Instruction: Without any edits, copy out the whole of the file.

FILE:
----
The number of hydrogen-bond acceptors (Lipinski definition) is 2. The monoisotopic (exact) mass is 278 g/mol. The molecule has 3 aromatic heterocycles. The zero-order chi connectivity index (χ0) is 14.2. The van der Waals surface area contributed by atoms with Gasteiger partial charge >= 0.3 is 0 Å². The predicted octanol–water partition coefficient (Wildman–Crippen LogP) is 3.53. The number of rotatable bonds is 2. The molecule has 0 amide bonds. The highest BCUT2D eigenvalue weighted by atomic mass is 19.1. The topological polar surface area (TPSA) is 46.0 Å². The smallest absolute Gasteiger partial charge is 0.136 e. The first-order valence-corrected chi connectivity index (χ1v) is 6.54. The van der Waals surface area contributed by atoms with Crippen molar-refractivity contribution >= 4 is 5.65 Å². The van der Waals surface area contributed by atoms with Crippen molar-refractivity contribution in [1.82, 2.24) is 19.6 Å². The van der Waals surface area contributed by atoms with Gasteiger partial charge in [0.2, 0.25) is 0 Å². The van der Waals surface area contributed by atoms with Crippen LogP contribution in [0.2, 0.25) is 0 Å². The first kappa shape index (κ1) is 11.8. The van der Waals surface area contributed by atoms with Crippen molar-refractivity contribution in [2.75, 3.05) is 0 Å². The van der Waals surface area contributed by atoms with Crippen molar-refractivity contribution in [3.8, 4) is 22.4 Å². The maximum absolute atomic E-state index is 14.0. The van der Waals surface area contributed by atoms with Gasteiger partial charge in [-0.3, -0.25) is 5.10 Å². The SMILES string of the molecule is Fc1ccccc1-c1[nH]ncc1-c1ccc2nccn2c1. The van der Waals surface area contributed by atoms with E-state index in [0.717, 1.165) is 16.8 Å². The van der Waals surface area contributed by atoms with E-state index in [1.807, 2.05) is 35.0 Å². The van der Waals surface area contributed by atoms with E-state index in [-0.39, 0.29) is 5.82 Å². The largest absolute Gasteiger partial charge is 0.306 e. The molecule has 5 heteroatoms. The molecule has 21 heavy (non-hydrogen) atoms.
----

The number of hydrogen-bond acceptors (Lipinski definition) is 2. The monoisotopic (exact) mass is 278 g/mol. The molecule has 3 aromatic heterocycles. The zero-order chi connectivity index (χ0) is 14.2. The van der Waals surface area contributed by atoms with Gasteiger partial charge >= 0.3 is 0 Å². The predicted octanol–water partition coefficient (Wildman–Crippen LogP) is 3.53. The number of rotatable bonds is 2. The molecule has 0 amide bonds. The highest BCUT2D eigenvalue weighted by atomic mass is 19.1. The topological polar surface area (TPSA) is 46.0 Å². The smallest absolute Gasteiger partial charge is 0.136 e. The first-order valence-corrected chi connectivity index (χ1v) is 6.54. The van der Waals surface area contributed by atoms with Crippen molar-refractivity contribution >= 4 is 5.65 Å². The van der Waals surface area contributed by atoms with Crippen molar-refractivity contribution in [1.82, 2.24) is 19.6 Å². The van der Waals surface area contributed by atoms with Gasteiger partial charge in [0.2, 0.25) is 0 Å². The van der Waals surface area contributed by atoms with Crippen LogP contribution in [0.2, 0.25) is 0 Å². The first kappa shape index (κ1) is 11.8. The van der Waals surface area contributed by atoms with Crippen molar-refractivity contribution in [2.75, 3.05) is 0 Å². The van der Waals surface area contributed by atoms with Crippen molar-refractivity contribution in [3.8, 4) is 22.4 Å². The maximum absolute atomic E-state index is 14.0. The van der Waals surface area contributed by atoms with Gasteiger partial charge in [-0.3, -0.25) is 5.10 Å². The SMILES string of the molecule is Fc1ccccc1-c1[nH]ncc1-c1ccc2nccn2c1. The van der Waals surface area contributed by atoms with E-state index in [0.717, 1.165) is 16.8 Å². The van der Waals surface area contributed by atoms with E-state index in [1.807, 2.05) is 35.0 Å². The van der Waals surface area contributed by atoms with E-state index in [-0.39, 0.29) is 5.82 Å². The largest absolute Gasteiger partial charge is 0.306 e. The molecule has 5 heteroatoms. The molecule has 21 heavy (non-hydrogen) atoms.